by Jiles Wallace
Three twelve-year-old boys are hanging out in the parking lot of an apartment complex. A police car comes screeching into the parking lot, two white officers jump out with guns drawn. They order them to prone out and place their hands on their head. One officer holsters his weapon and approaches them cautiously, while his partner holds them at gunpoint. All of the suspects are thoroughly searched and found to be in possession of eight Jolly Ranchers, two Tootsie Rolls, and a pack of gum, oh yeah! They just happen to be black.
If you cannot identify with this scenario, you are most likely white, and you haven’t experienced the systematic micro- and macro-aggressions directed towards minorities in this country. When we turn on the TV, we don’t see positive images of ourselves. When we go to school, we aren’t taught our history. When we enter a store, chances are we’ll be followed and/or watched by security. These micro-aggressions may seem harmless at first glance, but when examined closely the relationship between micro- and macro-aggressions becomes clear. For instance, the symbolic idea or belief that white is good, and black is bad. This idea/belief is interwoven into the fabric of America; brides wear white and widows wear black, the good guys sport white hats like the Lone Ranger and criminals wear black like Johnny Cash, etc. On a surface level this symbolic idea/belief seems harmless, but nothing is further from the truth. In fact, this micro-aggression is actually the cause of macro-aggressions. If a person holds the idea/belief that white is good and black is bad, it is going to influence their values, attitudes, and behaviors. The slave trade, segregation, racial profiling, police brutality, etc., are proof that macro-aggressions are often the manifestations of micro-aggressions. This relationship begins with small cognitive/emotional aggressions, and progresses to large external aggressions. It’s a systematic problem. White police officers do not shoot and kill unarmed minorities because they are a threat. They shoot and kill unarmed minorities because they perceive them to be dangerous based on their own racist beliefs/ideas.
In other words, the fact that they are unarmed does not make them any less of a threat. What makes them dangerous is the color of their skin, and the racial stereotypes associated with it. For example: In the state of Florida a teenage boy named Travon Martin was walking home from the store after buying a pack of Skittles. He was approached by an overzealous member of the local neighborhood watch who asked him what he was doing in their neighborhood. Travon Martin kept on walking towards his house; all the while being followed by the stranger who approached him. At some point a confrontation took place and Travon Martin was shot and killed by the local neighborhood watch member. This case received a lot of media coverage because it posed a question that still has yet to be answered: How does a teenage boy walking home from the store after buying a pack of Skittles get shot and killed by the local neighborhood watch? He wasn’t a gang member. He was unarmed and he had done nothing wrong whatsoever. Why was he being followed? It is clear that this member of the local neighborhood watch viewed him as dangerous, although he was unarmed and much smaller than him. What I found really confusing is the fact that a jury found the neighborhood watch member not guilty in the murder of Travon Martin under Florida’s “stand your ground” law. He was the aggressor, not Travon Martin. He initiated the confrontation, not Travon Martin. Travon Martin was followed, approached, shot, and killed simply for being black. The micro-aggressions in this case led to macro-aggressions. I can see their interconnectedness, and hear the message loud and clear: If you’re white you are right, if you’re yellow you are mellow, if you’re brown stick around, if you’re black—get back!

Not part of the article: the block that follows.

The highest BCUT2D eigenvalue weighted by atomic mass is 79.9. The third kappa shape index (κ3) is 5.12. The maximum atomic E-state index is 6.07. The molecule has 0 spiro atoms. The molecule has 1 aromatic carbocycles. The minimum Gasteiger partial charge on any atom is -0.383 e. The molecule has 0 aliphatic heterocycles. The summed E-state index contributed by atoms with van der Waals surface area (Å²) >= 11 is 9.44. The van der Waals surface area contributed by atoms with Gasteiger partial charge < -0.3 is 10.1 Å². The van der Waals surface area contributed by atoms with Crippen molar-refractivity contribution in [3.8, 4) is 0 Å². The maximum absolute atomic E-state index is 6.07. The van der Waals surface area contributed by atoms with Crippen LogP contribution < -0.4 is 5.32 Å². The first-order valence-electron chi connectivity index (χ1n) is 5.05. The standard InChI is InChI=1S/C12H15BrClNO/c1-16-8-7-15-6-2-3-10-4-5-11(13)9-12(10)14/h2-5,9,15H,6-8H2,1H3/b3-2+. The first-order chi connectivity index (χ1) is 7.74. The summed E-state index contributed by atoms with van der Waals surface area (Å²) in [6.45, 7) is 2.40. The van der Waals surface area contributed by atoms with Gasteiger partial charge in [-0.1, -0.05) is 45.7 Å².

Why is it legal for cops to stop twelve-year-old black boys and frisk them at gunpoint? Why is it okay for cops to racially profile minorities, and pull them over just for being black or Hispanic? Imagine what would happen if cops started racially profiling white people and pulling them over because of their race. What would happen if they stopped twelve-year-old white boys and frisked them at gunpoint? I’ll tell you what would happen. All across the United States there would be public outcry. Mainstream America would see this as an attack on their beliefs and values. However, it’s considered to be an important crime-fighting tool when it’s done to minorities. What does that say? What message does that send? What kind of environment does that create? Those are the questions we need to be asking, regardless of how uncomfortable they make us.
In the United States, the message being sent to minorities is, “You don’t matter; you aren’t valued; you don’t belong and we don’t trust you because you aren’t one of us.” It’s not hard to imagine the psychological, emotional, and spiritual effect that has on minorities, specifically young males. They are often criminalized at an early age, and treated like dangerous thugs way before they ever commit a crime. It’s no wonder so many of them grow up to be exactly what they’ve been conditioned to believe they are—menaces to society. I am one of them.
Republished from “Perspectives from the Cell Block: An Anthology of Prisoner Writings” – edited by Joan Parkin in collaboration with incarcerated people from Mule Creek State Prison.